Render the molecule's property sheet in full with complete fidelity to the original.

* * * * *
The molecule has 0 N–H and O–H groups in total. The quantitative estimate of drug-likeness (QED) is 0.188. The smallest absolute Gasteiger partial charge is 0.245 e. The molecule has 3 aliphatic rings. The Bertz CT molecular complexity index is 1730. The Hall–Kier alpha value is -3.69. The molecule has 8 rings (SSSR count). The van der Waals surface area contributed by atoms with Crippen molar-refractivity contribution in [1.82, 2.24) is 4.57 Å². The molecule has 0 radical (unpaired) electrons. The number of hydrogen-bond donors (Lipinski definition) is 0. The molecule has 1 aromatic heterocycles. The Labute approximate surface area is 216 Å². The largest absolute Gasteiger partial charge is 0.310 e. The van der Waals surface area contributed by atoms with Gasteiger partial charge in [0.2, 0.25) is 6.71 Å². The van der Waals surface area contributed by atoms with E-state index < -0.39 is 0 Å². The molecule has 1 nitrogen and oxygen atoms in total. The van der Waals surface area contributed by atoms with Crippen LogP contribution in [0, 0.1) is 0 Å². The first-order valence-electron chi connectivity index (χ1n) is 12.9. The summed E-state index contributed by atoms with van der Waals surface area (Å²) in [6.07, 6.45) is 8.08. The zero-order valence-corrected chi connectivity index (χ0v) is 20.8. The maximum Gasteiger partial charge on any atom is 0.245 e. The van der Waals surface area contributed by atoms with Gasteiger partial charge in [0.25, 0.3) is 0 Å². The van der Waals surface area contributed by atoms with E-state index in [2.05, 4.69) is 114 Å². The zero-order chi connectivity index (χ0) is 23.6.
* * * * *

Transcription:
The molecule has 0 N–H and O–H groups in total. The quantitative estimate of drug-likeness (QED) is 0.188. The smallest absolute Gasteiger partial charge is 0.245 e. The molecule has 3 aliphatic rings. The Bertz CT molecular complexity index is 1730. The Hall–Kier alpha value is -3.69. The molecule has 8 rings (SSSR count). The van der Waals surface area contributed by atoms with Crippen molar-refractivity contribution in [1.82, 2.24) is 4.57 Å². The molecule has 0 radical (unpaired) electrons. The number of hydrogen-bond donors (Lipinski definition) is 0. The molecule has 1 aromatic heterocycles. The Labute approximate surface area is 216 Å². The largest absolute Gasteiger partial charge is 0.310 e. The van der Waals surface area contributed by atoms with Gasteiger partial charge in [0.2, 0.25) is 6.71 Å². The van der Waals surface area contributed by atoms with E-state index < -0.39 is 0 Å². The molecule has 1 nitrogen and oxygen atoms in total. The van der Waals surface area contributed by atoms with Crippen LogP contribution in [0, 0.1) is 0 Å². The first-order valence-electron chi connectivity index (χ1n) is 12.9. The summed E-state index contributed by atoms with van der Waals surface area (Å²) in [6.07, 6.45) is 8.08. The zero-order valence-corrected chi connectivity index (χ0v) is 20.8. The maximum Gasteiger partial charge on any atom is 0.245 e. The van der Waals surface area contributed by atoms with Gasteiger partial charge in [0.25, 0.3) is 0 Å². The van der Waals surface area contributed by atoms with E-state index in [2.05, 4.69) is 114 Å². The zero-order chi connectivity index (χ0) is 23.6.